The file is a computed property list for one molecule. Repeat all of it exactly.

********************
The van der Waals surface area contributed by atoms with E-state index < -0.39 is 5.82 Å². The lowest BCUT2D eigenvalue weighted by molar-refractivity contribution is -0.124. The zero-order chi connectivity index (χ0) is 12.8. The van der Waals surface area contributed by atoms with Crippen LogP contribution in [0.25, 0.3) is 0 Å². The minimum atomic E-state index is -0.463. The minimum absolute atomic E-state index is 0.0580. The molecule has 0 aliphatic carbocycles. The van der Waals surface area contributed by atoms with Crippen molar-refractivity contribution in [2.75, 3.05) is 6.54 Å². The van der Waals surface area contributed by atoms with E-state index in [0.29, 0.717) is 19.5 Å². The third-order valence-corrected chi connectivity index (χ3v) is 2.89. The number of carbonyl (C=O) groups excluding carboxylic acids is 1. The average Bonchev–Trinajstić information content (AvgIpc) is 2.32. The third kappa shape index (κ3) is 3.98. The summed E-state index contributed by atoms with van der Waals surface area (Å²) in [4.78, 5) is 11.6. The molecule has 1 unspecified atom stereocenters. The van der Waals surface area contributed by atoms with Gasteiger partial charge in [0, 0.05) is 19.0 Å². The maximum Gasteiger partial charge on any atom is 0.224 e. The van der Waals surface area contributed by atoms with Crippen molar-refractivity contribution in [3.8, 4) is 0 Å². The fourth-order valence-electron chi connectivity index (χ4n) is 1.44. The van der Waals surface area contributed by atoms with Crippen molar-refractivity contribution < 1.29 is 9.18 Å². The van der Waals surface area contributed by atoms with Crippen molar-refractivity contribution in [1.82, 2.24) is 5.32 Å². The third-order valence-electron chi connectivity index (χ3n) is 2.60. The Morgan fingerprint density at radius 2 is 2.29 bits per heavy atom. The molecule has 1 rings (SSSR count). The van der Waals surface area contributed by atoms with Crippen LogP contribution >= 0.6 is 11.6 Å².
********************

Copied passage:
The van der Waals surface area contributed by atoms with E-state index < -0.39 is 5.82 Å². The lowest BCUT2D eigenvalue weighted by molar-refractivity contribution is -0.124. The zero-order chi connectivity index (χ0) is 12.8. The van der Waals surface area contributed by atoms with Crippen LogP contribution in [0.25, 0.3) is 0 Å². The minimum atomic E-state index is -0.463. The minimum absolute atomic E-state index is 0.0580. The molecule has 0 aliphatic carbocycles. The van der Waals surface area contributed by atoms with Crippen molar-refractivity contribution in [2.75, 3.05) is 6.54 Å². The van der Waals surface area contributed by atoms with E-state index in [0.29, 0.717) is 19.5 Å². The third-order valence-corrected chi connectivity index (χ3v) is 2.89. The number of carbonyl (C=O) groups excluding carboxylic acids is 1. The average Bonchev–Trinajstić information content (AvgIpc) is 2.32. The third kappa shape index (κ3) is 3.98. The summed E-state index contributed by atoms with van der Waals surface area (Å²) in [4.78, 5) is 11.6. The molecule has 1 unspecified atom stereocenters. The van der Waals surface area contributed by atoms with Gasteiger partial charge in [0, 0.05) is 19.0 Å². The maximum Gasteiger partial charge on any atom is 0.224 e. The van der Waals surface area contributed by atoms with Crippen molar-refractivity contribution in [3.8, 4) is 0 Å². The fourth-order valence-electron chi connectivity index (χ4n) is 1.44. The van der Waals surface area contributed by atoms with Crippen molar-refractivity contribution < 1.29 is 9.18 Å². The van der Waals surface area contributed by atoms with Crippen molar-refractivity contribution in [1.82, 2.24) is 5.32 Å². The third-order valence-electron chi connectivity index (χ3n) is 2.60. The Morgan fingerprint density at radius 2 is 2.29 bits per heavy atom. The molecule has 1 rings (SSSR count). The van der Waals surface area contributed by atoms with Crippen LogP contribution >= 0.6 is 11.6 Å².